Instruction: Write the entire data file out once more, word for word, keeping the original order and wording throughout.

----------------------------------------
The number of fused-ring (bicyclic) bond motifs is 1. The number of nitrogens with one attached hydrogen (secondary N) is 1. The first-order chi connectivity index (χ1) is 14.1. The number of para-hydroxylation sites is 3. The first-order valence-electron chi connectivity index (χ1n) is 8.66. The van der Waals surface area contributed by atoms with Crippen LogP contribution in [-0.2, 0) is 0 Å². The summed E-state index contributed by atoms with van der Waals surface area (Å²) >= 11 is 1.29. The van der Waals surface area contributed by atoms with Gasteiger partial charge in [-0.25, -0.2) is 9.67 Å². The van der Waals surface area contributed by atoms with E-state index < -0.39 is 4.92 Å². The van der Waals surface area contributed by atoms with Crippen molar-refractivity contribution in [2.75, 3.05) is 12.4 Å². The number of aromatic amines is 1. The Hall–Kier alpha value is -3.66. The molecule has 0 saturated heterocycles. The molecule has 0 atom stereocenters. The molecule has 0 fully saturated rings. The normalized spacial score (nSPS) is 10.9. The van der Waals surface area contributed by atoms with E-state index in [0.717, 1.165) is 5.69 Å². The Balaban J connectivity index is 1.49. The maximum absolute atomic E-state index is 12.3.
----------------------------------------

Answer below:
The number of fused-ring (bicyclic) bond motifs is 1. The number of nitrogens with one attached hydrogen (secondary N) is 1. The first-order chi connectivity index (χ1) is 14.1. The number of para-hydroxylation sites is 3. The first-order valence-electron chi connectivity index (χ1n) is 8.66. The van der Waals surface area contributed by atoms with Crippen LogP contribution in [-0.2, 0) is 0 Å². The summed E-state index contributed by atoms with van der Waals surface area (Å²) >= 11 is 1.29. The van der Waals surface area contributed by atoms with Gasteiger partial charge in [-0.25, -0.2) is 9.67 Å². The van der Waals surface area contributed by atoms with E-state index < -0.39 is 4.92 Å². The van der Waals surface area contributed by atoms with Crippen molar-refractivity contribution in [2.75, 3.05) is 12.4 Å². The number of aromatic amines is 1. The Hall–Kier alpha value is -3.66. The molecule has 0 saturated heterocycles. The molecule has 0 atom stereocenters. The molecule has 0 fully saturated rings. The normalized spacial score (nSPS) is 10.9. The van der Waals surface area contributed by atoms with E-state index in [0.717, 1.165) is 5.69 Å². The Balaban J connectivity index is 1.49. The maximum absolute atomic E-state index is 12.3.